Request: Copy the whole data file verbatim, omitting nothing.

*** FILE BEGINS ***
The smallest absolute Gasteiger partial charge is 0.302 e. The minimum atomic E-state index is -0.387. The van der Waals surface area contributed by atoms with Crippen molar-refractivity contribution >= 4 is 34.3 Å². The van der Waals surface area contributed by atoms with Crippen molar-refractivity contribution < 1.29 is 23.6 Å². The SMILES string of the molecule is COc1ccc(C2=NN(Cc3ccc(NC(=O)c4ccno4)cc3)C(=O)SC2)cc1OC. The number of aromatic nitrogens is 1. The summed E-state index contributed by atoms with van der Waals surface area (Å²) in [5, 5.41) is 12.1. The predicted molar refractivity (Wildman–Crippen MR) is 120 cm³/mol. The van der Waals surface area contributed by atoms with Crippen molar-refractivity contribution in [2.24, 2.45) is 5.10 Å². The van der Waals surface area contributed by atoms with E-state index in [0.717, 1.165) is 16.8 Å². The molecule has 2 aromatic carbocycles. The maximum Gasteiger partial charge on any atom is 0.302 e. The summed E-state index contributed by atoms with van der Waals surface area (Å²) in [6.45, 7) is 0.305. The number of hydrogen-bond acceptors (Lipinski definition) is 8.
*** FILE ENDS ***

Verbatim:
The smallest absolute Gasteiger partial charge is 0.302 e. The minimum atomic E-state index is -0.387. The van der Waals surface area contributed by atoms with Crippen molar-refractivity contribution >= 4 is 34.3 Å². The van der Waals surface area contributed by atoms with Crippen molar-refractivity contribution < 1.29 is 23.6 Å². The SMILES string of the molecule is COc1ccc(C2=NN(Cc3ccc(NC(=O)c4ccno4)cc3)C(=O)SC2)cc1OC. The number of aromatic nitrogens is 1. The summed E-state index contributed by atoms with van der Waals surface area (Å²) in [5, 5.41) is 12.1. The predicted molar refractivity (Wildman–Crippen MR) is 120 cm³/mol. The van der Waals surface area contributed by atoms with Crippen molar-refractivity contribution in [2.24, 2.45) is 5.10 Å². The van der Waals surface area contributed by atoms with E-state index in [0.717, 1.165) is 16.8 Å². The molecule has 2 aromatic carbocycles. The maximum Gasteiger partial charge on any atom is 0.302 e. The summed E-state index contributed by atoms with van der Waals surface area (Å²) in [6.45, 7) is 0.305. The number of hydrogen-bond acceptors (Lipinski definition) is 8.